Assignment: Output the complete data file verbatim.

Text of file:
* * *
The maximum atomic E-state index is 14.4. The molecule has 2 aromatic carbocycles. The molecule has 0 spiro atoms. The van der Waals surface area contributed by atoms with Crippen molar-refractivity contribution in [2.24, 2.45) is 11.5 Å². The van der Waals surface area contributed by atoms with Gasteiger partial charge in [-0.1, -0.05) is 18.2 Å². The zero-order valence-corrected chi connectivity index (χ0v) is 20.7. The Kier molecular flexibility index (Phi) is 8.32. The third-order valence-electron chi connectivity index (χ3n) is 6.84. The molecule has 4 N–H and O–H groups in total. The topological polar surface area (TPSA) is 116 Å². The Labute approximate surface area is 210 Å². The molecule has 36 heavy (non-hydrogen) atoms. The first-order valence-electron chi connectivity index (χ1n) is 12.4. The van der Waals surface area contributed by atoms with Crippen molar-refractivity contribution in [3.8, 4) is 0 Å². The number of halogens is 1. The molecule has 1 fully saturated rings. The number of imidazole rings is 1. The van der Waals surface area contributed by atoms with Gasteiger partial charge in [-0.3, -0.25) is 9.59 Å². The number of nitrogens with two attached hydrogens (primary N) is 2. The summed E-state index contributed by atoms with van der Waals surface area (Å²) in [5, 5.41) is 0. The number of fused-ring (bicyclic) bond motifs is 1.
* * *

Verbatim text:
The maximum atomic E-state index is 14.4. The molecule has 2 aromatic carbocycles. The molecule has 0 spiro atoms. The van der Waals surface area contributed by atoms with Crippen molar-refractivity contribution in [2.24, 2.45) is 11.5 Å². The van der Waals surface area contributed by atoms with Gasteiger partial charge in [-0.1, -0.05) is 18.2 Å². The zero-order valence-corrected chi connectivity index (χ0v) is 20.7. The Kier molecular flexibility index (Phi) is 8.32. The third-order valence-electron chi connectivity index (χ3n) is 6.84. The molecule has 4 N–H and O–H groups in total. The topological polar surface area (TPSA) is 116 Å². The Labute approximate surface area is 210 Å². The molecule has 36 heavy (non-hydrogen) atoms. The first-order valence-electron chi connectivity index (χ1n) is 12.4. The van der Waals surface area contributed by atoms with Crippen molar-refractivity contribution in [3.8, 4) is 0 Å². The number of halogens is 1. The molecule has 1 fully saturated rings. The number of imidazole rings is 1. The van der Waals surface area contributed by atoms with Gasteiger partial charge in [-0.3, -0.25) is 9.59 Å². The number of nitrogens with two attached hydrogens (primary N) is 2. The summed E-state index contributed by atoms with van der Waals surface area (Å²) in [5, 5.41) is 0. The number of fused-ring (bicyclic) bond motifs is 1.